Huang, who researches dystopian fiction, assigned short stories that used plague as a metaphor to call out certain social ills and flaws of humanity. “[The pandemic] forces those of us who research this area to examine the use and effectiveness of these stories,” she says. “Are they merely to document and bear witness, or to position us to avoid this in the future?”
Ilina Ivanova ’24 said the course provided a constructive outlet. “We did something positive with our time, even though we were in the middle of something bad. We started a conversation that helped us process it. We may not even know it, but we might have come up with ideas that could lead to future answers. I felt a lot calmer once I got into the course.”
“One takeaway is that humankind has learned what we need to do,” Little says, explaining that even during the Black Death, when people didn’t understand the science, they still quarantined against it. The 1918 flu pandemic led to improved public health infrastructure.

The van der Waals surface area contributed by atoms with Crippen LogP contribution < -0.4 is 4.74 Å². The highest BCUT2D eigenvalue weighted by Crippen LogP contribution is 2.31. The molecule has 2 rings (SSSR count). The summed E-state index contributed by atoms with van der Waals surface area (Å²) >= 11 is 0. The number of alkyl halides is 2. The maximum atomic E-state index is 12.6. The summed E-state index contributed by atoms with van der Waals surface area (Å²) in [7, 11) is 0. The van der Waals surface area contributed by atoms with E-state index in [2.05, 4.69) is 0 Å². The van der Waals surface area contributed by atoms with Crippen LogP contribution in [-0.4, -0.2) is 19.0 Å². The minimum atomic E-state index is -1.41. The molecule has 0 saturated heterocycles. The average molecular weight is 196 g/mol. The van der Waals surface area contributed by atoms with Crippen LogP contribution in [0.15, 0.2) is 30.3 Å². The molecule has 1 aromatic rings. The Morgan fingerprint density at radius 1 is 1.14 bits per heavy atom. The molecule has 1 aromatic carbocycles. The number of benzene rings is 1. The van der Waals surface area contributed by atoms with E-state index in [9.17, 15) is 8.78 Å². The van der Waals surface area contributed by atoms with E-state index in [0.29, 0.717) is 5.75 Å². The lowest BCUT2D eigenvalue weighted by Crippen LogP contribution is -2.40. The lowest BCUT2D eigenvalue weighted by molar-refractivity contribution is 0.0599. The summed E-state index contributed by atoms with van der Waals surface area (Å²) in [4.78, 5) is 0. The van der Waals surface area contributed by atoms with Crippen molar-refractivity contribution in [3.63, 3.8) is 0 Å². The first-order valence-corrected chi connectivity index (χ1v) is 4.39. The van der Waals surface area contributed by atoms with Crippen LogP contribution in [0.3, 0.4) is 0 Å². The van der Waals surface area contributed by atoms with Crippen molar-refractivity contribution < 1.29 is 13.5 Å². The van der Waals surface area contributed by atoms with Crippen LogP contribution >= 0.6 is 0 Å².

For Richter, an important piece of knowledge came in the first week of the course. “These experiences feel extraordinary for us in our lifetimes. They are unnerving and terrifying, but in the nature of human biology, this is normal,” she says, adding that Ahlgren’s episode detailing how humans have adapted to past viruses through evolution was “oddly comforting.”
“Viruses and pandemics are normal,” Kushner agrees. “The Black Death was a pandemic during human expansion; the smallpox outbreak was a result of the ‘Columbian exchange’; and the 1918 flu pandemic happened when the world was at war. This is the nature of our society. We’re still who we are. It would be great if we could take all these lessons we’ve learned from the past and apply them consistently, but we don’t.”
At the end of the course, Julia Kennedy ’24 commented, “This course started with biology and ended with biology. By the end of Dr. Thackeray’s explanation of the search for a cure, not only is it shown that yes, there is hope and an end for COVID-19, but there is hope for this nation. We have seen that through the horror that comes with pandemics, a community emerges. We have each other to fight this.”